Dear Home Ec 101,
I need to get our food budget under control, and we spend a ton of money eating out. It’s starting to cause fights.
I can’t cook.
I can’t plan, and even if I could, I would just quit.
Can you teach me how to menu plan? Can you teach me to follow a menu plan and stick to it?
I know this would help a lot, I just don’t know where even to start when I’ve screwed it up so many times before.
Hopeless in Hopeswell
We have all been there. Please don’t be too hard on yourself.
Why did menu planning fail before?
First, you need to figure out why menu planning has failed you in the past. By the way, did you happen to notice that I said that the plan failed you?
Was the plan too sudden of a shift from drive-through windows to four-course dinners? A couch potato doesn’t turn into a marathon runner overnight. It takes time, effort, and a plan.
Eating at home every night sounds simple, but it’s really a lot of changes in habits and practices. To meet your goal, you’re going to have to break it down into something more manageable.
At my day job, when I am training my colleagues, I often ask them to find out our client’s end goal rather than what they are trying to do in that moment.
If I understand your email correctly, you have two achievable goals:
- Stop eating out.
- Save money spent on food.
Learning how to menu plan will help you accomplish both goals.
Achievable goals are SMART
So to set your first SMART goal, you could plan to eat at home for at least five nights for each of the next two weeks. Your stretch goal(s) could be to have leftovers on night six and then some kind of treat for night seven.
Do you see how this is specific? Eat five meals at home.
Measurable? Did you eat five meals or not?
Attainable? Yes, as we go over planning your first weekly menu, you are not going to plan crazy complicated meals this week. Simple is the name of the game.
Time-bound? One week.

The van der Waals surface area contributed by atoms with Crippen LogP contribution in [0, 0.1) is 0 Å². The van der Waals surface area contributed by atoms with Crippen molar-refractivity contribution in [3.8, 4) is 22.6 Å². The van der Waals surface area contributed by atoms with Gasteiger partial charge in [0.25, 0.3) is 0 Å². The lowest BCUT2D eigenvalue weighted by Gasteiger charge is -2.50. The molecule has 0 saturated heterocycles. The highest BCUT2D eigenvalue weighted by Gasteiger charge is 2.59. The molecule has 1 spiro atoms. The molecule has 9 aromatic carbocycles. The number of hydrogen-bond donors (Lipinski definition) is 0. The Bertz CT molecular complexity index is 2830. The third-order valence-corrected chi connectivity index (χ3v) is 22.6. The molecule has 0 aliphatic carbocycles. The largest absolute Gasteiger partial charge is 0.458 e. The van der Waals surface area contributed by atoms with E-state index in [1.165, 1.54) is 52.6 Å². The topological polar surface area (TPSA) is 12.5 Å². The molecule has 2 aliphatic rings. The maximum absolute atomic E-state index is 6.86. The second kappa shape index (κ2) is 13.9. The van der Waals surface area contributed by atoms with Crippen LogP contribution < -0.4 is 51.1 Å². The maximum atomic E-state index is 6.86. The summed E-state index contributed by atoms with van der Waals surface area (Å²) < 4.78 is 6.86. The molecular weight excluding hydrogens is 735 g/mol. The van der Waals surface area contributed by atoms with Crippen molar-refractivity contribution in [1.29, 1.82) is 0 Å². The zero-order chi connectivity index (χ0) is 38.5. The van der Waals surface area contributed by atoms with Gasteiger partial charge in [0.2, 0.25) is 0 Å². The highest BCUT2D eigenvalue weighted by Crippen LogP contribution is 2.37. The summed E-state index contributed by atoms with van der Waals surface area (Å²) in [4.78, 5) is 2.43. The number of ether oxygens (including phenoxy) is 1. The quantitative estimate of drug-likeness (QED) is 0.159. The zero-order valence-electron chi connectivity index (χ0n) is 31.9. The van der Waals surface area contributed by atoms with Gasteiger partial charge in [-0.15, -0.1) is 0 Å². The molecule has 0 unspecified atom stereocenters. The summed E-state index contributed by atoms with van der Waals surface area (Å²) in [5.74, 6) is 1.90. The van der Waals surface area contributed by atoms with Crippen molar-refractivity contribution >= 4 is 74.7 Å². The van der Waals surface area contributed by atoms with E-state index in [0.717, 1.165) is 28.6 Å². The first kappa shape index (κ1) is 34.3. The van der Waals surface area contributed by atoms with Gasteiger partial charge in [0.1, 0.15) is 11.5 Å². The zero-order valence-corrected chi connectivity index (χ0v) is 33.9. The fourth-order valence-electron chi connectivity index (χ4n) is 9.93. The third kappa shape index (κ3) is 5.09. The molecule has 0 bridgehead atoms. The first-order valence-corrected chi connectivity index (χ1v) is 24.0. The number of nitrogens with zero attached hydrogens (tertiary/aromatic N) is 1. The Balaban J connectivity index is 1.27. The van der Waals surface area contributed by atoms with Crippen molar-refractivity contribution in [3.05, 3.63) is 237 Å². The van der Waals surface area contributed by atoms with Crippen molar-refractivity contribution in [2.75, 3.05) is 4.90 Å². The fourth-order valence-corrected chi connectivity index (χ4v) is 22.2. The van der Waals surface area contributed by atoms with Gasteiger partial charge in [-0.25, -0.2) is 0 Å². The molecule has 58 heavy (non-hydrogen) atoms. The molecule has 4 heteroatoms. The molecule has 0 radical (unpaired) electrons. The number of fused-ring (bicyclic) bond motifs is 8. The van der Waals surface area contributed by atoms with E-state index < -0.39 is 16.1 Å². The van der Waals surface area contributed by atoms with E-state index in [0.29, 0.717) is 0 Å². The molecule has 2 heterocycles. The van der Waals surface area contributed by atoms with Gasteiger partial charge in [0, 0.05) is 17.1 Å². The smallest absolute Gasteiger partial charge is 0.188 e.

Learn how to plan your very first weekly menu
The first two weeks of your menu planning endeavor are spent getting used to eating at your table.
Yes, that thing that is buried underneath the bills and overdue library books.
Ready for your first mission? You are going to set yourself up for success. To get started with meal planning, you will:
- Clear the table
- Get a piece of paper
- Get a writing utensil of your choice
- Sit down for ten minutes.
- List the days of the week and any activities that may make meal preparation difficult.
Here is our printable menu planner to make life easier. (It’s one sheet)
What do I mean by activities that make meal preparation difficult? Do you have kids? They make meal preparation difficult by default when they are really little. The more you can involve them, the earlier, the easier things get later, BUT that early step required a herculean effort on my part. (I also don’t think they hand out parenting awards for martyrdom. If you don’t have the patience to deal with a toddler and dinner preparation, hand the toddler a safe activity, yes, even screen time, and do what you need to do with your sanity intact.
Do you have activities that interfere with dinner timing: class, work, meeting friends for a drink, church, etc.? Those things can affect when meals are served and how much time you have time to prepare them.
In our case,